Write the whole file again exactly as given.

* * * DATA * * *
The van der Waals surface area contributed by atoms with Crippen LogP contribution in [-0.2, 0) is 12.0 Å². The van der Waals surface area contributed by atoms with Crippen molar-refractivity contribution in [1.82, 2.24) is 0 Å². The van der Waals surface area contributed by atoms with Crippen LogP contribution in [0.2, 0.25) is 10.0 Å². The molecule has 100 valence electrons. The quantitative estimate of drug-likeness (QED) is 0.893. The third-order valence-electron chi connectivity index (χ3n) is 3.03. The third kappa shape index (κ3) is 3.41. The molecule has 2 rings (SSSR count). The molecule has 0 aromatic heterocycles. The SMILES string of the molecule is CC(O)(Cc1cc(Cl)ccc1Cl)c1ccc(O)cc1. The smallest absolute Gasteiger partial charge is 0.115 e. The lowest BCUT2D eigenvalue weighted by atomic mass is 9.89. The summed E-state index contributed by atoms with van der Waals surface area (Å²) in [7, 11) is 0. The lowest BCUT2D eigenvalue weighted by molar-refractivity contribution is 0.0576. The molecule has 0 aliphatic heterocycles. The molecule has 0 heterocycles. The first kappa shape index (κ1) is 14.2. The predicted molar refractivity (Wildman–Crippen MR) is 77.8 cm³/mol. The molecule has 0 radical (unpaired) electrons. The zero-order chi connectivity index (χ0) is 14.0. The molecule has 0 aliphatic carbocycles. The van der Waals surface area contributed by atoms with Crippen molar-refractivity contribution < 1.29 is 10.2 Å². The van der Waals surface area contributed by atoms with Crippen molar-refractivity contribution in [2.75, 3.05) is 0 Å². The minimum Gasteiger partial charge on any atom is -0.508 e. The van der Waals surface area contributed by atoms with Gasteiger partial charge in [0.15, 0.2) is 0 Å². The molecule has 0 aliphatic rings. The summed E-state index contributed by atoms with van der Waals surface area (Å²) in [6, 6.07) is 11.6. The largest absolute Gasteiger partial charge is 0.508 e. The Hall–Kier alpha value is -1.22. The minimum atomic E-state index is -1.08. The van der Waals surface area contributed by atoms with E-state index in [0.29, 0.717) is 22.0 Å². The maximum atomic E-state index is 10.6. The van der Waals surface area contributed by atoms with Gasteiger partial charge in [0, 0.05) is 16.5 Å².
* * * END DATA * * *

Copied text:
The van der Waals surface area contributed by atoms with Crippen LogP contribution in [-0.2, 0) is 12.0 Å². The van der Waals surface area contributed by atoms with Crippen molar-refractivity contribution in [1.82, 2.24) is 0 Å². The van der Waals surface area contributed by atoms with Crippen LogP contribution in [0.2, 0.25) is 10.0 Å². The molecule has 100 valence electrons. The quantitative estimate of drug-likeness (QED) is 0.893. The third-order valence-electron chi connectivity index (χ3n) is 3.03. The third kappa shape index (κ3) is 3.41. The molecule has 2 rings (SSSR count). The molecule has 0 aromatic heterocycles. The SMILES string of the molecule is CC(O)(Cc1cc(Cl)ccc1Cl)c1ccc(O)cc1. The smallest absolute Gasteiger partial charge is 0.115 e. The lowest BCUT2D eigenvalue weighted by atomic mass is 9.89. The summed E-state index contributed by atoms with van der Waals surface area (Å²) in [7, 11) is 0. The lowest BCUT2D eigenvalue weighted by molar-refractivity contribution is 0.0576. The molecule has 0 aliphatic heterocycles. The molecule has 0 heterocycles. The first kappa shape index (κ1) is 14.2. The predicted molar refractivity (Wildman–Crippen MR) is 77.8 cm³/mol. The molecule has 0 radical (unpaired) electrons. The zero-order chi connectivity index (χ0) is 14.0. The molecule has 0 aliphatic carbocycles. The van der Waals surface area contributed by atoms with Crippen molar-refractivity contribution < 1.29 is 10.2 Å². The van der Waals surface area contributed by atoms with Crippen molar-refractivity contribution in [2.75, 3.05) is 0 Å². The minimum Gasteiger partial charge on any atom is -0.508 e. The van der Waals surface area contributed by atoms with Gasteiger partial charge in [0.15, 0.2) is 0 Å². The molecule has 0 aliphatic rings. The summed E-state index contributed by atoms with van der Waals surface area (Å²) in [6, 6.07) is 11.6. The largest absolute Gasteiger partial charge is 0.508 e. The Hall–Kier alpha value is -1.22. The minimum atomic E-state index is -1.08. The van der Waals surface area contributed by atoms with E-state index in [0.29, 0.717) is 22.0 Å². The maximum atomic E-state index is 10.6. The van der Waals surface area contributed by atoms with Gasteiger partial charge in [0, 0.05) is 16.5 Å².